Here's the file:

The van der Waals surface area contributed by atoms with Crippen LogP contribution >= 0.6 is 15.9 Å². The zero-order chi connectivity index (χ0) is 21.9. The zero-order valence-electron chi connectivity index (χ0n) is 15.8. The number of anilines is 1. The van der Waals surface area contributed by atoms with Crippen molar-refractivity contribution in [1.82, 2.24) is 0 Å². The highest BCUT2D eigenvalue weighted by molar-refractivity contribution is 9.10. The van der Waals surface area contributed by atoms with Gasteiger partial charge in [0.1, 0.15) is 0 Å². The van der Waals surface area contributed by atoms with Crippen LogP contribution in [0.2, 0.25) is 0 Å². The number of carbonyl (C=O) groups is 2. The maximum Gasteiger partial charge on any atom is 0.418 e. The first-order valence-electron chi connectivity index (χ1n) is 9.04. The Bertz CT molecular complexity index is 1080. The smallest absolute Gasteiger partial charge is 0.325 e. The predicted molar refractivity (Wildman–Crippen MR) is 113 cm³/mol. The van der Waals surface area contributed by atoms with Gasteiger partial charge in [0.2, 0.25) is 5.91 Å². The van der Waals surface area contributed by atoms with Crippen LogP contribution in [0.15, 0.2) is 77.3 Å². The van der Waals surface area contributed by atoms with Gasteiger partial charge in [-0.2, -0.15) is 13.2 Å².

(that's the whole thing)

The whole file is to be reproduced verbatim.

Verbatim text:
The van der Waals surface area contributed by atoms with Crippen LogP contribution >= 0.6 is 15.9 Å². The zero-order chi connectivity index (χ0) is 21.9. The zero-order valence-electron chi connectivity index (χ0n) is 15.8. The number of anilines is 1. The van der Waals surface area contributed by atoms with Crippen molar-refractivity contribution in [1.82, 2.24) is 0 Å². The highest BCUT2D eigenvalue weighted by molar-refractivity contribution is 9.10. The van der Waals surface area contributed by atoms with Gasteiger partial charge in [0.1, 0.15) is 0 Å². The van der Waals surface area contributed by atoms with Crippen LogP contribution in [0.2, 0.25) is 0 Å². The number of carbonyl (C=O) groups is 2. The maximum Gasteiger partial charge on any atom is 0.418 e. The first-order valence-electron chi connectivity index (χ1n) is 9.04. The Bertz CT molecular complexity index is 1080. The smallest absolute Gasteiger partial charge is 0.325 e. The predicted molar refractivity (Wildman–Crippen MR) is 113 cm³/mol. The van der Waals surface area contributed by atoms with Gasteiger partial charge in [0.2, 0.25) is 5.91 Å². The van der Waals surface area contributed by atoms with Crippen LogP contribution in [0.15, 0.2) is 77.3 Å². The van der Waals surface area contributed by atoms with Gasteiger partial charge in [-0.2, -0.15) is 13.2 Å².